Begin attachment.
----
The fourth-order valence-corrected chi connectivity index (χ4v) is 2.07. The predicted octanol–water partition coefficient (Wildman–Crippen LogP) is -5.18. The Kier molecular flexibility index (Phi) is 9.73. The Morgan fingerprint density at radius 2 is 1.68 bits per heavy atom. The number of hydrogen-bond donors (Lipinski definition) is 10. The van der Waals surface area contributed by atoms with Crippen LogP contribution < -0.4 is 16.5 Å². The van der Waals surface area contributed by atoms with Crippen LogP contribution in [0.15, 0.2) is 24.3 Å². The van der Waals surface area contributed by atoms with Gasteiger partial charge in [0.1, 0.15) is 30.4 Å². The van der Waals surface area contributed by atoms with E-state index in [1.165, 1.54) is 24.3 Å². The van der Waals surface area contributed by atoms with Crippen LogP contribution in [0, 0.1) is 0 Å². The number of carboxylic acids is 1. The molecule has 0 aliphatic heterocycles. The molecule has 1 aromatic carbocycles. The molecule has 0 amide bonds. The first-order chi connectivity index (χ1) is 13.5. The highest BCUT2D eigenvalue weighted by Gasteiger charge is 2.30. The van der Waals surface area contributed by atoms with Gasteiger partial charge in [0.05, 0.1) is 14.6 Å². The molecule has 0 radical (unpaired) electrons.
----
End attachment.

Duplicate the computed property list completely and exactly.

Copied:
The fourth-order valence-corrected chi connectivity index (χ4v) is 2.07. The predicted octanol–water partition coefficient (Wildman–Crippen LogP) is -5.18. The Kier molecular flexibility index (Phi) is 9.73. The Morgan fingerprint density at radius 2 is 1.68 bits per heavy atom. The number of hydrogen-bond donors (Lipinski definition) is 10. The van der Waals surface area contributed by atoms with Crippen LogP contribution < -0.4 is 16.5 Å². The van der Waals surface area contributed by atoms with Crippen LogP contribution in [0.15, 0.2) is 24.3 Å². The van der Waals surface area contributed by atoms with Gasteiger partial charge in [0.1, 0.15) is 30.4 Å². The van der Waals surface area contributed by atoms with E-state index in [1.165, 1.54) is 24.3 Å². The van der Waals surface area contributed by atoms with Crippen LogP contribution in [0, 0.1) is 0 Å². The number of carboxylic acids is 1. The molecule has 0 aliphatic heterocycles. The molecule has 1 aromatic carbocycles. The molecule has 0 amide bonds. The first-order chi connectivity index (χ1) is 13.5. The highest BCUT2D eigenvalue weighted by Gasteiger charge is 2.30. The van der Waals surface area contributed by atoms with Gasteiger partial charge in [0.05, 0.1) is 14.6 Å². The molecule has 0 radical (unpaired) electrons.